THE BLOG
01/31/2008 09:59 am ET | Updated May 25, 2011

Conservative Ceausescus

It's highly entertaining to see conservative stalwarts like Rush Limbaugh, George Will, Robert Novak, and Grover Norquist inveighing against John McCain. Collectively, they and other panjandrums of the right are saying the same thing: that McCain isn't conservative enough for them, which means, ipso facto, that he's not conservative enough for their Republican Party, and their Republican country. But there's news for them: no one cares. All, in fact, represent a new, heretofore unidentified branch of the Republican party: the Ceausescu wing.

Remember how, in the waning days of Communist rule, the former Romanian dictator stood in disbelief before a crowd in Bucharest, stunned that his perpetually compliant subjects were suddenly jeering him? Ceausescu's time was up: within days, he and his wife were corpses. That won't happen to Limbaugh et al.: come what may, they will blather on. But their moment has come and gone. The political ground is shifting under them, and whine as they might, there's nothing they can do about it.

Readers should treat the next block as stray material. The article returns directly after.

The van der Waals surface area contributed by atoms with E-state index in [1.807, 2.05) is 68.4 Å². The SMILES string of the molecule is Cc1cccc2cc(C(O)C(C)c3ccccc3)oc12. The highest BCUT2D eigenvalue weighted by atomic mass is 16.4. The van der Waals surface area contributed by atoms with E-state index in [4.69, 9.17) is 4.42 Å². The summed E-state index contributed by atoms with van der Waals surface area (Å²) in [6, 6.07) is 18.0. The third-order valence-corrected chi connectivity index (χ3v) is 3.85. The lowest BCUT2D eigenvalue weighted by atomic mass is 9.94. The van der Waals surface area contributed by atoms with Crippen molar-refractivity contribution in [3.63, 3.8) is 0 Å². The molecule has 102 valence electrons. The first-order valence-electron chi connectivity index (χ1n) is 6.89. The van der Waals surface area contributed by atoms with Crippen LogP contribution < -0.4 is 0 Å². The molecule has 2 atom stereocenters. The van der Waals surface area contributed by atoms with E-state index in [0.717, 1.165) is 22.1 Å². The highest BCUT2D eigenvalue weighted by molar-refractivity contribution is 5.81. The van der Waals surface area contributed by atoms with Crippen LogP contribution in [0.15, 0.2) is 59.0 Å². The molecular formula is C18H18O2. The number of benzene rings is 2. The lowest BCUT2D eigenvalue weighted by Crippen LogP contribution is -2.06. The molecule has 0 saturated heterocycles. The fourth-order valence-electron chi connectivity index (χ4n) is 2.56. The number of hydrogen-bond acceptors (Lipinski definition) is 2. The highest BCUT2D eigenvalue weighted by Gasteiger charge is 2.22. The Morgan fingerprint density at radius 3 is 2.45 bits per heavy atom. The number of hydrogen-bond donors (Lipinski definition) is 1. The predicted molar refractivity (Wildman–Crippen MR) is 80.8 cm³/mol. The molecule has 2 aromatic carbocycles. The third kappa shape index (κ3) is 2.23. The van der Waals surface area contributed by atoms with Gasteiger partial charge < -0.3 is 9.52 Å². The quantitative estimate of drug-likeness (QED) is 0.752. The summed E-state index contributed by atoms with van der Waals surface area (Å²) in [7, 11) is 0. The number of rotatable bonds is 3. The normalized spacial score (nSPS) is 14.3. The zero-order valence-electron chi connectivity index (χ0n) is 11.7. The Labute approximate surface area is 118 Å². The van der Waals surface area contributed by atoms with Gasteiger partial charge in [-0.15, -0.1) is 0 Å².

How spoiled have these guys become? Consider Novak's column this morning. He complains that while McCain supported the nomination of John Roberts for Chief Justice, he secretly considered Samuel Alito was too conservative for his taste. In fact, there's no practical difference between the two. Still, Novak is outraged at such heresy. For decades, these unelected moguls have held hegemony over the Republicans, free to dictate where the party should go. But now, real voters are reminding them that the party, and the country, are more moderate than they. And that if someone they admire comes along, they'll forgive him some lapses from ultra-conservative Republican orthodoxy. In the process, they're granting the Republicans, who by all rights should be thrown out of the White House, a bona-fide chance of staying there.

Instead of pouting, these spoiled bloviators should be grateful that the commonsensical Republican electorate, with the help of independents, has miraculously produced a candidate who could actually win for them in November. He won't be all they want, and he won't be completely under their thumb. But he'll agree with them most of the time. And he will help them salvage some of their waning influence. Surely they'll realize this as time passes, and will quietly reconcile themselves to John McCain. Besides, they've nowhere else to go -- unless they want to remain conservative Ceausescus.